brain contains symbols that represent the event as a
car crash and that the computational state-transitions
occurring inside the system then lead to new sets of
states (more symbols) whose proper interpretation is,
e.g. “seek help”, “find a telephone”, and so on.
Why Treat Thought as Symbol
• The thought “it is raining” often leads to the
thought “let’s go indoors”.
• Many of our thoughts are related to our other
thoughts in virtue of their meaning in this way.
• One explanation of such rational thoughttransitions appeals to general syntactic rules
that manipulate semantic representations in a
way that preserves semantic sense. (think of
the PQ— system again…)
Why Treat Thought as Symbol
• We have the capacity to understand an infinite
range of sentences and to produce an infinite
range of thoughts.
• “Billy left his tricycle on the moon”.
• What could explain our capacity to
understand infinite new sentences like this
and to entertain infinite thoughts of this sort?
Why Treat Thought as Symbol
• The ability to entertain certain thoughts is
intrinsically connected to the ability to entertain
certain other thoughts.
• We don't find speakers who know how to express
in their native language the fact that John loves
the girl but not the fact that the girl loves John.
This is appears true for expressions of any n-place
relation, e.g. Eli (x) gave his paper (y) to Jon (z).
• One explanation appeals to general rules for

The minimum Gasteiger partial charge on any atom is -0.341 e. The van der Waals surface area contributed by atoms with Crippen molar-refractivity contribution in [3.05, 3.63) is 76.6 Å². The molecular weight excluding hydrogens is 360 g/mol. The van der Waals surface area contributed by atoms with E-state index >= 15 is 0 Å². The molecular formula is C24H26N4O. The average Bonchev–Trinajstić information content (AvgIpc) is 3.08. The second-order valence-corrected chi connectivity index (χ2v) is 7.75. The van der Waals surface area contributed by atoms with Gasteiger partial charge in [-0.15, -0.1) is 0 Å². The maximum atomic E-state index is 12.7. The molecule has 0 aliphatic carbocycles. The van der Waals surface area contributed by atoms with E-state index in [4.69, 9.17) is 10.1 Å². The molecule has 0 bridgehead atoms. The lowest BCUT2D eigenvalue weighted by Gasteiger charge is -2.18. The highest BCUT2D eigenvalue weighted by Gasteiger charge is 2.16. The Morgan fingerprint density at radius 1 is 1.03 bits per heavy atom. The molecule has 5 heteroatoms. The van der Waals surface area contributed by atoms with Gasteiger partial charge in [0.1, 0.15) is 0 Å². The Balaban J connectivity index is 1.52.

conjoining (interpreted) symbols in the language.
• We’ll talk a lot more about this next week…
Examples: Story Understanding
• A computer program that deploys scripts.
• The scripts uses a symbolic event description
language to encode background information
about certain kinds of situations, e.g. restaurant
• Takes as input a short story: “Jack goes into the
restaurant, orders a hamburger, sits down. Later,
he leaves after tipping the waiters.” You can then
ask: “Did Jack eat the hamburger?” and the
computer answers “yes” by applying the script.
Examples: SOAR
• ongoing project to implement general
intelligence by computational means.
• Uses symbol processing architecture.
• All long-term knowledge is stored in a format
called production memory.
• Knowledge is encoded in the form of
condition-action structures: “If such-and-such
is the case, then do so and so”.
Examples: SOAR
• When it encounters a problem, it transfers all
potentially relevant knowledge into a workingmemory buffer.
• A decision procedure then selects an action to
perform on the basis of relative desirability.
• SOAR is able to work towards a distant goal by
creating and attempting to resolve sub-goals that
reduce distance between current state and
overall solution.
• Learns by “chunking”.
Research Program (GOFAI)
• Design a program that can solve problems and
interact with the environment in human ways.
• If such a program is found, a good case can be
made that it’s actually implemented by
human brains.
• We can thus study minds directly (by studying
the software) without worrying about the
messy details of the brain.